Here's Jake's post:
"I don't think a working mom in Denver should have to wait to get a mammogram just because money is tight. I don't think a college student in Colorado Springs should have to choose between textbooks and the preventive care she needs. That's why we have this law. It was the right thing to do."
"The reason health care is so expensive... [is] not just because of insurance, it's because of the cost of providing care. And one reason for that is the person who receives care in America generally doesn't care how much it costs, because once they've paid their deductible, it's free. And the provider, the more they do, the more they get paid.... What we have to do is make sure that individuals have a concern and care about how much something costs."
The presidential candidates have stark differences over healthcare. Governor Romney thinks costs are going up because consumers aren't focused on them enough; President Obama thinks costs are high enough that we need to relieve people from thinking about them too much.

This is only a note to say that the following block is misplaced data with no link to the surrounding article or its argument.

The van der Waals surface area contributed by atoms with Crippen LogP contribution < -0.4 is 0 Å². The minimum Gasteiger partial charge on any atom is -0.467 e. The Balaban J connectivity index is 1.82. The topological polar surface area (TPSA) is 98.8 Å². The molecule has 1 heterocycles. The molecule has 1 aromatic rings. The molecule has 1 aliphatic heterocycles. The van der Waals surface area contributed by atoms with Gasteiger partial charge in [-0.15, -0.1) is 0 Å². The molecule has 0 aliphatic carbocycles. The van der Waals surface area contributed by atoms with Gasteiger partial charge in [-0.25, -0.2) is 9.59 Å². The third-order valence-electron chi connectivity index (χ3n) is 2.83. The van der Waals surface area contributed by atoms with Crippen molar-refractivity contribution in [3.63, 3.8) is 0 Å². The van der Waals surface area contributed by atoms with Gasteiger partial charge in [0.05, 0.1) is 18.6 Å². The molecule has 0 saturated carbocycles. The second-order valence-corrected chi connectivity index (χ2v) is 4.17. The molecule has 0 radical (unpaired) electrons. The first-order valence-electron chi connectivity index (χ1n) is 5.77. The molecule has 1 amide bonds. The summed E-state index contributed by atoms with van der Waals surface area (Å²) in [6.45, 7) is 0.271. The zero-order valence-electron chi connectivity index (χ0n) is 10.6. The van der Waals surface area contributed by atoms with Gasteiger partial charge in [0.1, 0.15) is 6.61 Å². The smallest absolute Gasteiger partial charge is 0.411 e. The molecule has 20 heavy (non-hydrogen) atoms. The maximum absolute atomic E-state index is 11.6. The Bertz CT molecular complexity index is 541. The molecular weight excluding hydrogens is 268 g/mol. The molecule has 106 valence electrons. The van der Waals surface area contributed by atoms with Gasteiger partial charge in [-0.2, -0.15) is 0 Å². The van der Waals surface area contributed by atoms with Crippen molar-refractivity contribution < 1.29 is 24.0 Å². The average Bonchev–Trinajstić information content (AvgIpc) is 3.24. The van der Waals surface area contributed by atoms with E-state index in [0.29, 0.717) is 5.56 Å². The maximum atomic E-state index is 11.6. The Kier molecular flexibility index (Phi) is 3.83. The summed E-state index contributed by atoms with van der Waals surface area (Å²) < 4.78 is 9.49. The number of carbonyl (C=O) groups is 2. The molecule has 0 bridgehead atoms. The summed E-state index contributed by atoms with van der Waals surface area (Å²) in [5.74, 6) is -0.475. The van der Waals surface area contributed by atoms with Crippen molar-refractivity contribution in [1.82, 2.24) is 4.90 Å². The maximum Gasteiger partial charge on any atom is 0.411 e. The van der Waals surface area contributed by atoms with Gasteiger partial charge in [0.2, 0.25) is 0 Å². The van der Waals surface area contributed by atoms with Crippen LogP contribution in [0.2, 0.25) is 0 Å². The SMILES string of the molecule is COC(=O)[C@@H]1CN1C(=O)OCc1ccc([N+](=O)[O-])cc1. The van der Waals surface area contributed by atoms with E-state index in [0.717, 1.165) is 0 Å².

There's no question, though, that business intelligence will play a large part in containing the dramatic costs that threaten to overwhelm our personal and governmental budgets. Whether it helps healthcare providers achieve greater efficiencies and attain meaningful use of electronic health records, or whether it helps government agencies eliminate waste, fraud, and abuse in Medicaid and Medicare, we'll need business intelligence and analytics to help us make smarter decisions about where our money goes.
Perhaps we'll even see some business intelligence delivered to us end consumers to help us make choices about our own healthcare. The question is: Will it help us choose plans in a governmental exchange, or will it help us choose which plan to spend our vouchers on? Stay tuned for November 6 and check back next week for related posts on more hot button election topics!
Posted October 26, 2012 7:00 AM
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